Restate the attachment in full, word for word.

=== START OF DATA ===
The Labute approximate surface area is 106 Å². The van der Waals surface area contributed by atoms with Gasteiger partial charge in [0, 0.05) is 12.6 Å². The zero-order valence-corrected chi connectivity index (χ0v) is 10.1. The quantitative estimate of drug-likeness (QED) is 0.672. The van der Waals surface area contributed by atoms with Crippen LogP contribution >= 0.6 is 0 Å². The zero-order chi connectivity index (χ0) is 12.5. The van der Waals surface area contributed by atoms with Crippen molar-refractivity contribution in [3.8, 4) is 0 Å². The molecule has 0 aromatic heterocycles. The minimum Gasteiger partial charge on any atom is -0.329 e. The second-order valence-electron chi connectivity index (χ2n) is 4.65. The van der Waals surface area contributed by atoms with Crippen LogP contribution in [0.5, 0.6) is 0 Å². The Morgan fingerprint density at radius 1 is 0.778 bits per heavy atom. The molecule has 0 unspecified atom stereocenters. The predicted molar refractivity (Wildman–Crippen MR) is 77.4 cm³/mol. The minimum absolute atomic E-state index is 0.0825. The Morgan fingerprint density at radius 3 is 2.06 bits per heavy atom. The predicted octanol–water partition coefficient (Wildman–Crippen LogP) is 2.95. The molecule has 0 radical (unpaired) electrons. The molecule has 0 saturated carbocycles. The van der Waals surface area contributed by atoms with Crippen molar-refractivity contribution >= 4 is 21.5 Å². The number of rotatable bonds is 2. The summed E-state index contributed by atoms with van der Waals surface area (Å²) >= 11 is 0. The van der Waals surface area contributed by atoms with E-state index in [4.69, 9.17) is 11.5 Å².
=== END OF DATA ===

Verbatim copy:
The Labute approximate surface area is 106 Å². The van der Waals surface area contributed by atoms with Gasteiger partial charge in [0, 0.05) is 12.6 Å². The zero-order valence-corrected chi connectivity index (χ0v) is 10.1. The quantitative estimate of drug-likeness (QED) is 0.672. The van der Waals surface area contributed by atoms with Crippen LogP contribution >= 0.6 is 0 Å². The zero-order chi connectivity index (χ0) is 12.5. The van der Waals surface area contributed by atoms with Crippen molar-refractivity contribution in [3.8, 4) is 0 Å². The molecule has 0 aromatic heterocycles. The minimum Gasteiger partial charge on any atom is -0.329 e. The second-order valence-electron chi connectivity index (χ2n) is 4.65. The van der Waals surface area contributed by atoms with Crippen LogP contribution in [0.5, 0.6) is 0 Å². The Morgan fingerprint density at radius 1 is 0.778 bits per heavy atom. The molecule has 0 unspecified atom stereocenters. The predicted molar refractivity (Wildman–Crippen MR) is 77.4 cm³/mol. The minimum absolute atomic E-state index is 0.0825. The Morgan fingerprint density at radius 3 is 2.06 bits per heavy atom. The predicted octanol–water partition coefficient (Wildman–Crippen LogP) is 2.95. The molecule has 0 radical (unpaired) electrons. The molecule has 0 saturated carbocycles. The van der Waals surface area contributed by atoms with Crippen molar-refractivity contribution >= 4 is 21.5 Å². The number of rotatable bonds is 2. The summed E-state index contributed by atoms with van der Waals surface area (Å²) >= 11 is 0. The van der Waals surface area contributed by atoms with E-state index in [4.69, 9.17) is 11.5 Å².